On September 26, 2022, New York Attorney General Letitia James (the “NYAG”) took definitive action in the wake of her warning last year that crypto lending platforms must register with her office or face legal action, filing a complaint against Nexo Inc. and Nexo Capital, Inc. (collectively “Nexo”) alleging that Nexo violated New York’s Martin Act and Executive Law by acting as an unregistered securities and/or commodities broker-dealer within the state. Specifically, the complaint alleges that Nexo improperly offered and sold securities and commodities by allowing users to purchase, sell, deposit, trade, borrow against, and earn interest on virtual currency, while unregistered. The complaint further alleges that Nexo made various misrepresentations regarding its operations. The NYAG seeks an injunction, disgorgement, restitution, and a permanent bar prohibiting Nexo from purchasing or selling securities or commodities in New York.
On November 18, 2021, the NYAG issued a press release stating that she had directed two crypto lending platforms to cease their alleged unregistered and unlawful activities in New York, providing a copy of an October 18, 2021 cease-and-desist letter with the entity’s name redacted alongside the release. In her press release regarding the Nexo action, the NYAG revealed that Nexo was one such recipient of a cease-and-desist letter in October 2021. As such, the NYAG has made good on her promise in last year’s press release to take action to prevent violations of New York law. The action serves as an important reminder that companies operating as crypto exchanges or offering interest-bearing crypto products in the state should ensure that they are appropriately registered under New York law and their public statements are accurate.
New York General Business Law (“GBL”) § 352, et seq., also known as the Martin Act, requires that securities and commodities broker-dealers register with the Office of the Attorney General prior to any offer to purchase or sell securities or commodities. Businesses engaging in persistent illegality or fraud may also be deemed in violation of New York’s Executive Law § 63(12). Misstatements made in connection with securities and commodities transactions can constitute separate fraudulent acts under GBL § 352-c and Executive Law § 63(12).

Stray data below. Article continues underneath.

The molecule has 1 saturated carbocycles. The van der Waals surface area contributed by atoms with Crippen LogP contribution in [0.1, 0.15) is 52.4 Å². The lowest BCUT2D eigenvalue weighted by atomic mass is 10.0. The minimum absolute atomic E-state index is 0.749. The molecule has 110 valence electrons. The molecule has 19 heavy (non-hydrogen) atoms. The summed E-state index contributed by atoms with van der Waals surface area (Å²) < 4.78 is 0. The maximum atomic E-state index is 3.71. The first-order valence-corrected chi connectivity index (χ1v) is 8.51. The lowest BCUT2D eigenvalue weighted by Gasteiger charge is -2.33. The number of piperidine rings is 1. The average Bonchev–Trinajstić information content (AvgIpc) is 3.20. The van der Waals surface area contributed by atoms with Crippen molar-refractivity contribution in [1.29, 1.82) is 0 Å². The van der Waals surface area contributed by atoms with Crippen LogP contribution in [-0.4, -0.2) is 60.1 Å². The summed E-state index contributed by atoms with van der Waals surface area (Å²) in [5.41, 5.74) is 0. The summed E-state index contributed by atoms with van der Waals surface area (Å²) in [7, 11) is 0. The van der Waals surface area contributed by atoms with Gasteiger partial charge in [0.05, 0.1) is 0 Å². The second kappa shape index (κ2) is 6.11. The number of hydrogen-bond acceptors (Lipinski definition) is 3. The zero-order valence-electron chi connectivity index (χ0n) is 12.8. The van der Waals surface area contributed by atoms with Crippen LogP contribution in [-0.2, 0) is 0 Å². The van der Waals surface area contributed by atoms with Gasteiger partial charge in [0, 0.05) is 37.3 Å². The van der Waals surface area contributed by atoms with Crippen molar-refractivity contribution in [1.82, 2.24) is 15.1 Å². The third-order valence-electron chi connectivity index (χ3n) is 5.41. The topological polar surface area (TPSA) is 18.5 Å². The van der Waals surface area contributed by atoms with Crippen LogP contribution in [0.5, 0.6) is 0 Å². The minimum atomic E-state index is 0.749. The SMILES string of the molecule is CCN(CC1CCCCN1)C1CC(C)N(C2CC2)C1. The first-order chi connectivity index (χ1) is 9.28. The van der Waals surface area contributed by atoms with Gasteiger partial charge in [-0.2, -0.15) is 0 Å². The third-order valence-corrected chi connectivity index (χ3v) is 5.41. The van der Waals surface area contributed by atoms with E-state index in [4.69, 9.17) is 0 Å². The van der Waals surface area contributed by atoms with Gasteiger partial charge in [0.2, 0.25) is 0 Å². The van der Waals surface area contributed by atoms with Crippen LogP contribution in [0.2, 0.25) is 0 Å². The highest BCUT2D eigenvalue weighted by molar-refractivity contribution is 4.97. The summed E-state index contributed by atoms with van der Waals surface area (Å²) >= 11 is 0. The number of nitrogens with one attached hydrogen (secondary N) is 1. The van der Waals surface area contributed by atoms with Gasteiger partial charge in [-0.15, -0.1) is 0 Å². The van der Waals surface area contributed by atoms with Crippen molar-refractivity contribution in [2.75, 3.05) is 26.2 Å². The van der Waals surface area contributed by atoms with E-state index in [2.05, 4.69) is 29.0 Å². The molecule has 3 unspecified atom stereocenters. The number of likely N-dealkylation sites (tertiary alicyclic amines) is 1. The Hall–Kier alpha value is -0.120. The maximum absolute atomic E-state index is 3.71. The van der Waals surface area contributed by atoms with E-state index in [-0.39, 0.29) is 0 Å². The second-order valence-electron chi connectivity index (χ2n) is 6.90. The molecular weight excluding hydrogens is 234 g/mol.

The NYAG alleges that Nexo sold securities or commodities while unregistered in connection with its “Exchange” marketplace and Earn Interest Product (“EIP”). The Exchange allows users to buy, sell, and exchange a wide range of cryptocurrencies via a website and mobile app, with Nexo charging approximately 1% on each transaction. The EIP allows users to receive interest on crypto they deposit with Nexo. Nexo then pools users’ EIP assets with “similar Nexo-owned assets” and deploys those assets to generate revenue from which it pays users interest and retains the difference as profit, according to the complaint. The revenue-generating activities purportedly include: (1) staking, lending, arbitrage, and provision of liquidity on decentralized finance platforms, (2) lending to retail and institutional borrowers, (3) investing in selected virtual currencies, and (4) entering into swap and options transactions.
Notably, the allegations pertaining to failure to register do not distinguish between Nexo’s securities, commodities, broker, and dealer activities, and instead state only that Nexo acted as an “unregistered securities broker or dealer and/or commodity broker-dealer.” This imprecision renders it difficult to determine what specific conduct required registration and when. It also limits the utility of the complaint as an educational tool for industry onlookers assessing whether their activities may require registration.
The NYAG further alleges that misleading statements by Nexo gave users the false impression that Nexo did not operate in New York, their investments were low-risk, and they were transacting with a company that was fully licensed and operating in compliance with applicable law, despite operating unlawfully in New York. The NYAG claims this conduct violates antifraud provisions of both the Martin Act and Executive Law.
Last year, the NYAG announced that her office would be taking aim at unregistered cryptocurrency platforms offering interest-bearing crypto products within the state’s borders. The action against Nexo appears to be in furtherance of that directive. In light of these developments, crypto companies should carefully consider whether their activities require securities and/or commodities broker-dealer registrations and vet public statements to ensure their accuracy and avoid a run-in with New York’s top cop.
Elizabette Privat, Governmental Practice associate at Sheppard Mullin, also contributed to this article.